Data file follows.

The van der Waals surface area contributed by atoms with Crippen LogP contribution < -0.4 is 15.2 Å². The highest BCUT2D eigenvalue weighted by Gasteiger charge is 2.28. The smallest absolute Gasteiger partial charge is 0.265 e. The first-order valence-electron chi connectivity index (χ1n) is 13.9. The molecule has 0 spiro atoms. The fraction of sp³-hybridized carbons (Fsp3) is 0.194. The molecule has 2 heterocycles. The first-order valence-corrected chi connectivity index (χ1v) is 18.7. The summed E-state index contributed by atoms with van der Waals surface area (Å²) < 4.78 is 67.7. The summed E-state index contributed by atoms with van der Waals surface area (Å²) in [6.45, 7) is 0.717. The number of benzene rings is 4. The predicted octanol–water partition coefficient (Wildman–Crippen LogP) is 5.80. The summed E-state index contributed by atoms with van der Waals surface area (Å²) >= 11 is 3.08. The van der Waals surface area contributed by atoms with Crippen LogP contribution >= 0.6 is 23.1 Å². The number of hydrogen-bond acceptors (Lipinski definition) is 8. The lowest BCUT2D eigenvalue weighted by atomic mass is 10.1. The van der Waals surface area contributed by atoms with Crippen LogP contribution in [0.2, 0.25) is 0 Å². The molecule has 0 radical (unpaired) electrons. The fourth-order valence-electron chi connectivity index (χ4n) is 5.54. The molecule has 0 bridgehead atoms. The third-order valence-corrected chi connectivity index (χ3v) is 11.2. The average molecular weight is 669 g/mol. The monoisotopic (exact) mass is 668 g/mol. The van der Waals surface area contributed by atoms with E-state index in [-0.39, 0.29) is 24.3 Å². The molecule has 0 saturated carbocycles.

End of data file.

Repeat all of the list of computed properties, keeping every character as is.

The van der Waals surface area contributed by atoms with Crippen LogP contribution < -0.4 is 15.2 Å². The highest BCUT2D eigenvalue weighted by Gasteiger charge is 2.28. The smallest absolute Gasteiger partial charge is 0.265 e. The first-order valence-electron chi connectivity index (χ1n) is 13.9. The molecule has 0 spiro atoms. The fraction of sp³-hybridized carbons (Fsp3) is 0.194. The molecule has 2 heterocycles. The first-order valence-corrected chi connectivity index (χ1v) is 18.7. The summed E-state index contributed by atoms with van der Waals surface area (Å²) < 4.78 is 67.7. The summed E-state index contributed by atoms with van der Waals surface area (Å²) in [6.45, 7) is 0.717. The number of benzene rings is 4. The predicted octanol–water partition coefficient (Wildman–Crippen LogP) is 5.80. The summed E-state index contributed by atoms with van der Waals surface area (Å²) >= 11 is 3.08. The van der Waals surface area contributed by atoms with Crippen LogP contribution >= 0.6 is 23.1 Å². The number of hydrogen-bond acceptors (Lipinski definition) is 8. The lowest BCUT2D eigenvalue weighted by atomic mass is 10.1. The van der Waals surface area contributed by atoms with Crippen LogP contribution in [0.2, 0.25) is 0 Å². The molecule has 0 radical (unpaired) electrons. The fourth-order valence-electron chi connectivity index (χ4n) is 5.54. The molecule has 0 bridgehead atoms. The third-order valence-corrected chi connectivity index (χ3v) is 11.2. The average molecular weight is 669 g/mol. The monoisotopic (exact) mass is 668 g/mol. The van der Waals surface area contributed by atoms with E-state index in [-0.39, 0.29) is 24.3 Å². The molecule has 0 saturated carbocycles.